First, the Bankruptcy Judge usually has a full docket of cases, and they do not have the time to listen to your entire life story.  If that sounds dismissive, I do not mean it to be.  I want you to prevail, but we have to deal with certain realities.  This is Bankruptcy Court.  It is highly unlikely that you are going to say something that a Bankruptcy Judge has not heard before.  As bad as your personal circumstances may be, that will generally not be enough to sway a Bankruptcy Judge.

We have something called “due process”.  Most people think that “due process” means fairness.  It does not.  It just means that you have to have the same opportunity as the other side to present a meaningful legal argument.  “This isn’t fair” is a terrible legal argument.  Remember that “due process” does mean that you have to have the same opportunity as the other side to present your case, so if they did not effectively notify you of the hearing, or if you did not receive all the written materials that the other side presented, that is a great due process argument, because you were not given adequate preparation for the motion.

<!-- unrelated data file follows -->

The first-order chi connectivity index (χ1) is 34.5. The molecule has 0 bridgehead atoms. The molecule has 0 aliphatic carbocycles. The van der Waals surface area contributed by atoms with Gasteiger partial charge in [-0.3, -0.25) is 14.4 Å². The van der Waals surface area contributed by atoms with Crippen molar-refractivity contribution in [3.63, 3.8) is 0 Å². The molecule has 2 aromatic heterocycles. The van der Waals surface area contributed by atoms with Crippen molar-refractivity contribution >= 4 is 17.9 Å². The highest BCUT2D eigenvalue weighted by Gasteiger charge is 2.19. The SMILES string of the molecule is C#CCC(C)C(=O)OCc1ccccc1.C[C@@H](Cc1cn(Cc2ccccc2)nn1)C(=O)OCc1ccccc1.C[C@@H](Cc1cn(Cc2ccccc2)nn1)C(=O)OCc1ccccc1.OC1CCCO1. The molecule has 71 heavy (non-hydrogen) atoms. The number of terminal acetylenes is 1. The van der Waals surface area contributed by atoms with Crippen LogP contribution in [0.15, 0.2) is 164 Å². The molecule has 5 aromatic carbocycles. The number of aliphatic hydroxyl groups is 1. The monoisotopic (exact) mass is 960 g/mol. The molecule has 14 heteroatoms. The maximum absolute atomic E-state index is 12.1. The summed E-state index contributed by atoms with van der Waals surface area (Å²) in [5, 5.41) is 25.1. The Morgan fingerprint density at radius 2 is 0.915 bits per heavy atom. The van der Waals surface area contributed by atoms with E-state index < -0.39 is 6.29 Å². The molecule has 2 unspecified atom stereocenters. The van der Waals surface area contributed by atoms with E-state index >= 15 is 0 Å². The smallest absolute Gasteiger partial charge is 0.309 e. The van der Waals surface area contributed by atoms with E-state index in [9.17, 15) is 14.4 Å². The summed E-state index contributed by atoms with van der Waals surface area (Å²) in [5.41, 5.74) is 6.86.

But, if you come to court and the substance of your argument is “this isn’t fair”, you are going to get a sympathetic look by a Judge, and then he or she is going to rule against you.

So, it is very important to be brief.  You need to confine your argument to the important legal points.  If you want to start out with “Your Honor, I am a (say your personal circumstance here)” you can do that, but make sure that you confine it to one line and move onto the substance of your argument.

You need to avoid easy mistakes that cause you to lose before you even get to court.  The biggest mistake is missing a deadline, or filing paperwork late.  If you get material from an attorney, read it carefully.  In nearly every case, there are deadlines written in obvious places on the paperwork.  Do not wait until the last minute to respond.  You might have a decent argument, but if your paperwork is filed late, the Judge may not even look at it.

Another mistake that pro se litigants make is to ask the opposing side for advice.  Most attorneys will ethically let a pro se person know basic information such as the date and time of the hearing, or the location of the courthouse, but they will rarely give you any helpful information for presenting your case.  These people are not your friends…they are trying to beat you.  Don’t listen to them.